Rosy-faced lovebirds have jacked necks for climbing

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Tartufo, the pink-faced lovebird, has more limbs than you think. He has two wings, which of course he uses to fly. It has two legs that it uses to grab branches and hop around the canopy. But when it comes to a particularly steep tree, he relies on a third party: his head.

Pink-faced lovebirds – a type of tiny parrot – are among a few vertebrates that walk with an odd number of limbs, based on climbing experiments published this month in the journal Proceedings of the Royal Society Biological Sciences.

Many animals have what the study’s lead author, Michael Granatosky, calls “effective limbs,” like a tail that acts as a tripod. But fewer actually use a spare limb to propel or pull themselves forward. “Now we’re talking about things that are much rarer in evolutionary history,” says Granatosky, who studies the evolution of locomotion at the New York Institute of Technology. Kangaroos use their tails like a feather to jump, and spider monkeys use a nimble tail to climb through trees. “But “for the first time with these parrots, [we’ve found] an animal that uses its head as a driving link”

To find out how parrots use their heads, the team set up a “landing strip” that contained a small pressure sensor that recorded push and pull movements. This enabled them to distinguish when a bird was just hanging by its mouth for its life and when it was actually dragging itself along. The six rosy lovebirds in the experiment were all able to do neck pull-ups for climbing.

Granatosky has a pet cockatiel, Rex, says Melody Young, the paper’s lead author and a graduate student at the New York Institute of Technology. “So he was watching his parrot climbing and he was like, ‘I want those powers.'”

But larger parrots, like macaws, are tougher subjects to study because they bite hard enough to rip off a finger when crabby. So the team turned to rosy lovebirds as models instead because they’re good-natured. If anything, Young says, “they’re too friendly.”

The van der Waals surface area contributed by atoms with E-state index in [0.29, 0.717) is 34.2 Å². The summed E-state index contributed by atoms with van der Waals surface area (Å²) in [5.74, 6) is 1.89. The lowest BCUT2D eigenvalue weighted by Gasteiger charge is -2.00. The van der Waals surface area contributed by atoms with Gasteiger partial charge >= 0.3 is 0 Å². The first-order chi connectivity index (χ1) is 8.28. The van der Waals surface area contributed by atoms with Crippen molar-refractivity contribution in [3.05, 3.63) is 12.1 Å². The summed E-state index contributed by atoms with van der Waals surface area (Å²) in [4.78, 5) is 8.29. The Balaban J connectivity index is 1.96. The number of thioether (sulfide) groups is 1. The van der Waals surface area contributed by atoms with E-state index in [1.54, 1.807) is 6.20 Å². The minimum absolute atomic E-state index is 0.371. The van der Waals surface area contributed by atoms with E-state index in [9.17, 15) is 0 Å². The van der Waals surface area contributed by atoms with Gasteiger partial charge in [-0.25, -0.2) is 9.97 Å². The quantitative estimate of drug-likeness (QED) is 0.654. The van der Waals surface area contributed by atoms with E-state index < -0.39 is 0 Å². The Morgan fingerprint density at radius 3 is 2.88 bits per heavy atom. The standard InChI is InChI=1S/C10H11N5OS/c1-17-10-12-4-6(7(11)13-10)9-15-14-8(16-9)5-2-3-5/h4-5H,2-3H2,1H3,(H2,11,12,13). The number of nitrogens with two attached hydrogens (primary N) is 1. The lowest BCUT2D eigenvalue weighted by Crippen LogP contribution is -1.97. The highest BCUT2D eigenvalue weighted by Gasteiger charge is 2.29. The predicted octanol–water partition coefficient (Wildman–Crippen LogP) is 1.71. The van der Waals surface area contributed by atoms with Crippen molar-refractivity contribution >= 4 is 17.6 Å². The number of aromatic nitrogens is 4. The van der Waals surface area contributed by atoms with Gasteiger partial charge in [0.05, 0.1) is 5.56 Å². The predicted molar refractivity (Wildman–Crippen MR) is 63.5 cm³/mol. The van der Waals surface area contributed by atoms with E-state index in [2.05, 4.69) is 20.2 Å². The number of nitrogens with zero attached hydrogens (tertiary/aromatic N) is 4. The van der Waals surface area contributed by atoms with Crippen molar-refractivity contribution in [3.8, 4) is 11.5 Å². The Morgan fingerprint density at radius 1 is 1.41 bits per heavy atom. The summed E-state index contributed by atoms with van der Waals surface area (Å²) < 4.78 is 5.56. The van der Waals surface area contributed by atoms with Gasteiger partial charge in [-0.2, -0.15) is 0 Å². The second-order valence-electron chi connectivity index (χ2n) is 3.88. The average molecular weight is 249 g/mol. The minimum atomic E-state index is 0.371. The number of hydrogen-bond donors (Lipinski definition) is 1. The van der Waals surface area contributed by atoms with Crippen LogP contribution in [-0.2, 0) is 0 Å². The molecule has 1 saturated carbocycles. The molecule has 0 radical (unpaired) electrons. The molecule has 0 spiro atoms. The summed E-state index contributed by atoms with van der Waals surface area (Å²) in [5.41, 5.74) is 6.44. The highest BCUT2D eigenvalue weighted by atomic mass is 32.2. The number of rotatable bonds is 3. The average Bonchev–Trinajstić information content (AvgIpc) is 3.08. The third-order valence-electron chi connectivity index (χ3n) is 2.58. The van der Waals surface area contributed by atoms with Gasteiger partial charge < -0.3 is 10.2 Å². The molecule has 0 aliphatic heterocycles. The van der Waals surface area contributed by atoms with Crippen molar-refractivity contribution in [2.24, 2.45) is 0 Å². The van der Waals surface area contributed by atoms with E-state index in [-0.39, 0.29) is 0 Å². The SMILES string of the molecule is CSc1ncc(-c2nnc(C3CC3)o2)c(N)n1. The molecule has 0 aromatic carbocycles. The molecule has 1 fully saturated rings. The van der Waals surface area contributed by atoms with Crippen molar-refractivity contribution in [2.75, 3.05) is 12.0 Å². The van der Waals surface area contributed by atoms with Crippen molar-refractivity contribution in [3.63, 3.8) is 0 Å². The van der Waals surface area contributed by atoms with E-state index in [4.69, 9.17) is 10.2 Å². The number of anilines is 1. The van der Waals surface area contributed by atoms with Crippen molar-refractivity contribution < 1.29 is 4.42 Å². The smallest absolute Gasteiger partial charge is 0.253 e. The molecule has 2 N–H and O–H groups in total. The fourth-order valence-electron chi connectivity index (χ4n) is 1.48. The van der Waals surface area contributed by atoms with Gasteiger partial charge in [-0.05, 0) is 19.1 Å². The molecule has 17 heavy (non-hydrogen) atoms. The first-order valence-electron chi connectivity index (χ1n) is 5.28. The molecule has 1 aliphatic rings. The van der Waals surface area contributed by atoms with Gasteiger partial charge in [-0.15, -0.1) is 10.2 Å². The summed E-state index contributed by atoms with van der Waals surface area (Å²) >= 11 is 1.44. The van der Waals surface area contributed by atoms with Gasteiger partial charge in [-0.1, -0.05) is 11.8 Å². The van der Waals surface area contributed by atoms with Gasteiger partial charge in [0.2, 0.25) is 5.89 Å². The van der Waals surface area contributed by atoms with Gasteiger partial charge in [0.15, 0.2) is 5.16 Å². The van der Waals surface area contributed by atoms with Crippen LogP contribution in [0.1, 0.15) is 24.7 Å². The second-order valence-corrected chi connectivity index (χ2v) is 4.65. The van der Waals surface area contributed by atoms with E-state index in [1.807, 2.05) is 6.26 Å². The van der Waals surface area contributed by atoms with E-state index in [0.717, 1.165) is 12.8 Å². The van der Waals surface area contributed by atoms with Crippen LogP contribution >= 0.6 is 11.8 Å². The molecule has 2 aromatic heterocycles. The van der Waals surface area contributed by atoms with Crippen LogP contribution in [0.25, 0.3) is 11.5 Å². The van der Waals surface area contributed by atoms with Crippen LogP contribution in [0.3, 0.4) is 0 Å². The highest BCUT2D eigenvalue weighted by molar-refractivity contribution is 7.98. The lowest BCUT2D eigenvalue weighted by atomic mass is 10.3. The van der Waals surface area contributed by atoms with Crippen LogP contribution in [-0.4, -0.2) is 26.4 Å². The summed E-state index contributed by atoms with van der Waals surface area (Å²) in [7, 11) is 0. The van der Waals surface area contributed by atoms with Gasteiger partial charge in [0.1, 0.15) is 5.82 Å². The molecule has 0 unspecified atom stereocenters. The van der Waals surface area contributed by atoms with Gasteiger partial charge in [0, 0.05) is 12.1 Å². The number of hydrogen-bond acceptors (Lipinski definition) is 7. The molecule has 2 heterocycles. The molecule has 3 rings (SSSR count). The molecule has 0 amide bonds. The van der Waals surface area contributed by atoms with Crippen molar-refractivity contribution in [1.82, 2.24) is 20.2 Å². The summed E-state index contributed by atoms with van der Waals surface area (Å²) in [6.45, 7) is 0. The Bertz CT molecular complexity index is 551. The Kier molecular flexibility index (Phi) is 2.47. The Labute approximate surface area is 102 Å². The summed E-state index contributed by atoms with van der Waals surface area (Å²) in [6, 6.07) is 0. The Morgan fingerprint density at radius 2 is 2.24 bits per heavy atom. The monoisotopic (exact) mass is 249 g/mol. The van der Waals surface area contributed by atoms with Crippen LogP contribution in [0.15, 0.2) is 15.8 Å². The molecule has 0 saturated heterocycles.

If anything, “they’re too friendly,” says co-writer Melody Young of the rosy lovebirds. Steven Gaines, New York Institute of Technology College of Osteopathic Medicine

“They climbed you the same way they climbed the runway,” adds Granatosky. “The hardest part is keeping them there.”

But the lovebirds are not defenseless. In order to head climb, its neck must be about four times stronger per body weight than ours and deliver bites with a force equal to fourteen times its body weight. “If they get lively and we’re not wearing gloves,” says Granatosky, “they can draw some blood.”

The parrots do not always walk with three limbs. By tilting the runway, the researchers showed that they didn’t use their mouths until they were walking up a 45-degree incline, and increasingly relied on their heads as the runway got steeper.

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For the lovebirds, the head is therefore a close analogue of how humans use our arms when climbing. Young is currently planning a series of human experiments using stepping walls — a short section of a climbing wall that moves like a treadmill — to understand how both novice and experienced climbers actually move up a wall. The experiments are a starting point to explore treatments for people who need to develop shoulder and leg strength and to envision new ways of building climbing robots.

The sheer oddness of using a head to move suggests something mysterious in the parrot’s brain. When animals move, their brains produce repetitive patterns to control the sequence of steps — “that’s why you don’t have to think about walking, right?” says Granatosky. Unlike other birds that jump trees, “parrots move just like us. Everything is left, right, alternating movements.” Being able to fit a third, asymmetrical limb movement into this sequence is “odd from an evolutionary perspective,” he says.

Since the article was published, Granatosky says, people have come forward with their own stories of three-legged moves — or even head-assisted tree climbing. “The weirdest email was about hunting dogs,” he says. “Dogs that are trained to put animals up trees, a small percentage of them learn to climb the tree with their heads.” Strange as head-driven climbing may seem, it may be more common than evolutionary biologists currently believe.